Flashcards in Chapter 13 - Monopoly and Antitrust Policy Deck (15):
imperfectly competitive industry
An industry in which individual firms have some control over the price of their output.
An imperfectly competitive firm’s ability to raise price without losing all of the quantity demanded for its product.
An industry with a single firm that produces a product for which there are no close substitutes and in which significant barriers to entry prevent other firms from entering the industry to compete for profits.
barriers to entry
Factors that prevent new firms from entering and competing in imperfectly competitive industries.
An industry that realizes such large
economies of scale in producing its product that single-firm production of that good or service is most efficient.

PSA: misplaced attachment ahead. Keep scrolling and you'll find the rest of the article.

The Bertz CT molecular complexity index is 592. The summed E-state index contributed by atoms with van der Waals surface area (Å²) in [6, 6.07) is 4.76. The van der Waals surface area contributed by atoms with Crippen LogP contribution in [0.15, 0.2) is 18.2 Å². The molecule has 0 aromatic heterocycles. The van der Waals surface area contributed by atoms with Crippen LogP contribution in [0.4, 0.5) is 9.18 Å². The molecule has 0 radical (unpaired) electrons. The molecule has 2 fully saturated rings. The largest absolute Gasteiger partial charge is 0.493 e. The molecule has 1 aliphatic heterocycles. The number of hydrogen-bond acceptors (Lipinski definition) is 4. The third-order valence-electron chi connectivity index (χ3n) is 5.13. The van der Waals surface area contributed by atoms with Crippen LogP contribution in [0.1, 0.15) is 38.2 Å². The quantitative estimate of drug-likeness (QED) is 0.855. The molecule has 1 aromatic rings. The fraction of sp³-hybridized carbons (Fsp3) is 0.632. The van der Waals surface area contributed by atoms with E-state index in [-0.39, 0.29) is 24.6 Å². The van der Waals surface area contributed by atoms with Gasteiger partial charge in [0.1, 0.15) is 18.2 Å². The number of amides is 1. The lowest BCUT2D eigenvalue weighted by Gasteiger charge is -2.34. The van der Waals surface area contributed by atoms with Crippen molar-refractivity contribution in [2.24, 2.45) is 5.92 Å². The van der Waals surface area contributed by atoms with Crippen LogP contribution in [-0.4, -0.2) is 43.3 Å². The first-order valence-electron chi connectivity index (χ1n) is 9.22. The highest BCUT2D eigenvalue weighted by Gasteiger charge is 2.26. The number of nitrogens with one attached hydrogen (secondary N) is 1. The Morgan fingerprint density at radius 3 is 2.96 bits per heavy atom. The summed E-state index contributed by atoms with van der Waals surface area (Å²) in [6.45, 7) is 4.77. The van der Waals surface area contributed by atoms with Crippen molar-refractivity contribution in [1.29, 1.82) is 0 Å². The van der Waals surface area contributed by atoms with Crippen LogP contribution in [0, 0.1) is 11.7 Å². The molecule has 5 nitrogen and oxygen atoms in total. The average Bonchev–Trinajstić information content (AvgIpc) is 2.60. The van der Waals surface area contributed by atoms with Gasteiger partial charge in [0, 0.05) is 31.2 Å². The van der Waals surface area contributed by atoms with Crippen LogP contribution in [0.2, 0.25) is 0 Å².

A barrier to entry that grants exclusive use of the patented product or process to the inventor.
The value of a product to a consumer increases with the number of that product being sold or used in the market.
Actions taken by households or firms to preserve positive profits.
Occurs when the government becomes
the tool of the rent seeker and the allocation of resources is made even less efficient by the intervention of government.
public choice theory
An economic theory that the public officials who set economic policies and regulate the players act in their own self-interest, just as firms do.
Charging different prices to different buyers.
perfect price discrimination
Occurs when a firm charges the maximum amount that buyers are willing to pay for each unit.
rule of reason
The criterion introduced by the Supreme Court in 1911 to determine whether a particular action was illegal (“unreasonable”) or legal (“reasonable”) within the terms of the Sherman Act.
Passed by Congress in 1914 to strengthen the Sherman Act and clarify the rule of reason, the act outlawed specific monopolistic behaviors such as tying contracts, price discrimination, and unlimited mergers.